Founders' Agreement

Most founders begin their startup with their friends, colleagues or someone who they have known in the past. The earlier social relationship is now an economic relationship and it is essential to have a strong contractual agreement. There are some pertinent points that you need to discuss with your co-founder(s) and the best time is upfront, when you are freezing on the idea / broad goals and preparing to start.

Some founders actually go shopping for a co-founder. But before you startup, could you also check on the ‘Chemistry’?  Yup! You would have heard about trust, passion, complimentary skills required for the business. They are absolutely important, but without chemistry it just doesn’t seem to work.

Equity Structure:  Do decide about the shareholding and vesting(if a partnership firm, then contribution ratio and profit sharing). This is also related to other aspects such as roles that each co-founder would play, the amount of cash investment, salary to be drawn by co-founders and others. There is no one formula, but generally, the person who has invested cash and also takes a very active role in the company, would obviously get a higher stake compared to the person who just invests.  While on this point, also discuss future financing capabilities of the co-founders, openness to debt-financing and equity dilution scenarios.

Roles and responsibilities:  In a startup, co-founders pretty much do everything between themselves, until they have the initial employees and some organizational structure.  But still, it is necessary to have a sense of who does what and responsibilities. It not only helps in having adequate discipline amidst chaos in the initial period, but also establish commitment and accountability.

The key take-aways from this discussion would be to identify the decision maker, would it be the CEO / Chairman of the Board/ or a majority shareholder.  While it is great to have a consensual approach, it is imperative to have one person who will have the final say. Closely observing how the decision evolves from this discussion gives you a lot of insight. Be tactful when you discuss designations, some are hung-up over a designation!

The other interesting dimension that it helps is in identifying each co-founder’s personal goals - a profitable venture, a life-style business or exit at high valuation.

It is a good time to think through the authorization for operating the bank account as well.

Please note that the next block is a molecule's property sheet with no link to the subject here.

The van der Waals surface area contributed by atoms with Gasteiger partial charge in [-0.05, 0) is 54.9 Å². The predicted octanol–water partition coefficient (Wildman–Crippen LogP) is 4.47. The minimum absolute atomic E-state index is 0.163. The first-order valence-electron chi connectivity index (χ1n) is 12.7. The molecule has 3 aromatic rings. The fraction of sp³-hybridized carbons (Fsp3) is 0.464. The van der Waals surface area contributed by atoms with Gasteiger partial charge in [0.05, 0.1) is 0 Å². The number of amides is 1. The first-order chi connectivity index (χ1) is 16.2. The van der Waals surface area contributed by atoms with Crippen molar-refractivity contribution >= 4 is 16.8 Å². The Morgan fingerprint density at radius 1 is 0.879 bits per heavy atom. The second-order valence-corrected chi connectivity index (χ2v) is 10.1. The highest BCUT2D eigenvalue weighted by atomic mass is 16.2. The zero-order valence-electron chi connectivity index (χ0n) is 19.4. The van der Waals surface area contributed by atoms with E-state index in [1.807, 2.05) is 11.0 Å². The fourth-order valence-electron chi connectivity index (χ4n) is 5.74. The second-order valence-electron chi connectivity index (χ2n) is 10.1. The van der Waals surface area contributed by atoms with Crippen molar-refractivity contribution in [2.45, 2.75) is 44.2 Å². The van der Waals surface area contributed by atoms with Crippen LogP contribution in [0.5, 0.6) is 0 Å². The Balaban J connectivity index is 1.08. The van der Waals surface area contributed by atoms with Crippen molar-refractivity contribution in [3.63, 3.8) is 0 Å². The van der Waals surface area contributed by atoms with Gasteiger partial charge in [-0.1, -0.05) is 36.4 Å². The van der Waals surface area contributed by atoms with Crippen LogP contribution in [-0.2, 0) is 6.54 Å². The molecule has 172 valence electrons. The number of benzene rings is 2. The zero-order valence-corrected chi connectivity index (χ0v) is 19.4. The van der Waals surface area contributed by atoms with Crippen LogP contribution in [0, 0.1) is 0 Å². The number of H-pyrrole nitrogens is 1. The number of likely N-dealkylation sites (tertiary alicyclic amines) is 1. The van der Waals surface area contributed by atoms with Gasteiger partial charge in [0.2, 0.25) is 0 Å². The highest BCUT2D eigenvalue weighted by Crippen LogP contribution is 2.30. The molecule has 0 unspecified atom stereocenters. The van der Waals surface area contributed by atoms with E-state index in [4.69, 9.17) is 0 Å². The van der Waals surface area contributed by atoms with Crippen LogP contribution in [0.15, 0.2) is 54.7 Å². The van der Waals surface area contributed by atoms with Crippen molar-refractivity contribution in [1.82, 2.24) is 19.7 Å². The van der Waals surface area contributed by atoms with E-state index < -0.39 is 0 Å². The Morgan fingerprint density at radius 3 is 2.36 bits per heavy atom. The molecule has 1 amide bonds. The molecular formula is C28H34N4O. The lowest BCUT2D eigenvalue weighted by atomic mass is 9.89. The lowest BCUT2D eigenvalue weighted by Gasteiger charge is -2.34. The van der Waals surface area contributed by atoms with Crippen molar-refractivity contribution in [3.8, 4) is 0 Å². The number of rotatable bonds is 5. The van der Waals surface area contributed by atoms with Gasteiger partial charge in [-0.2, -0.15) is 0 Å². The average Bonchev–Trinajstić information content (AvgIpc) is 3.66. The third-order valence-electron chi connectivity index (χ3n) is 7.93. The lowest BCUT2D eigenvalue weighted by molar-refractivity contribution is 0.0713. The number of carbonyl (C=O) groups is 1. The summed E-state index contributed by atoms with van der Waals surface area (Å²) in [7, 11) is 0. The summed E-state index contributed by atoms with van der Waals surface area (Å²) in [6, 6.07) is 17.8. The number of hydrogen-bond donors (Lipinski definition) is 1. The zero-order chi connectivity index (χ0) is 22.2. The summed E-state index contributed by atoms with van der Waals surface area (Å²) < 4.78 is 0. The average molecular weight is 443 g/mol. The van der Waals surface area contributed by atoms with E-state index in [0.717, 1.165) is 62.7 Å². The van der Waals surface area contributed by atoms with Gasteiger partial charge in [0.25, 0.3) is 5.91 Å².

Broad contours of the business: Most startups evolve over time.  While it is hard to foresee the future requirements, you can check-out your co-founders flexibility / rigidity on a given idea and execution. I have seen a startup team disintegrate because the co-founders came together to build a product company and the market realities (cash flow constraints) forced the company to ‘also’ do services, which consumed a large portion of the startup team’s bandwidth.

Salary:  Till the time the business earns revenues, the co-founders need to sustain themselves.  Expecting a salary during the very early stages is hard. However, a discussion on the compensation structure, including performance based incentive in the form of sweat equity/ ESOP, though sensitive is crucial.  It becomes a touchy point especially if one of them has invested more than the other. But, a candid discussion reduces the heart-burn later.

When things go wrong:  You should discuss on the ‘give-up’ strategy; that all the intellectual property developed by the startup will belong to the company; that a co-founder will not continue / start / participate in another similar or competing business; that a co-founder can be asked to leave if she is not performing and the modalities; most importantly, how would the shareholding alter if a co-founder left.

A co-founder leaving is emotionally draining, but do mitigate the risk and pain by discussing these points upfront.

A Founders’ Agreement primarily captures the outcome of the above points.  You could either have a separate written agreement or make it a part of the charter documents.

What are your thoughts?

Disclaimer: This is not a legal opinion and should not be construed as one. Please speak with your attorney for any advice.

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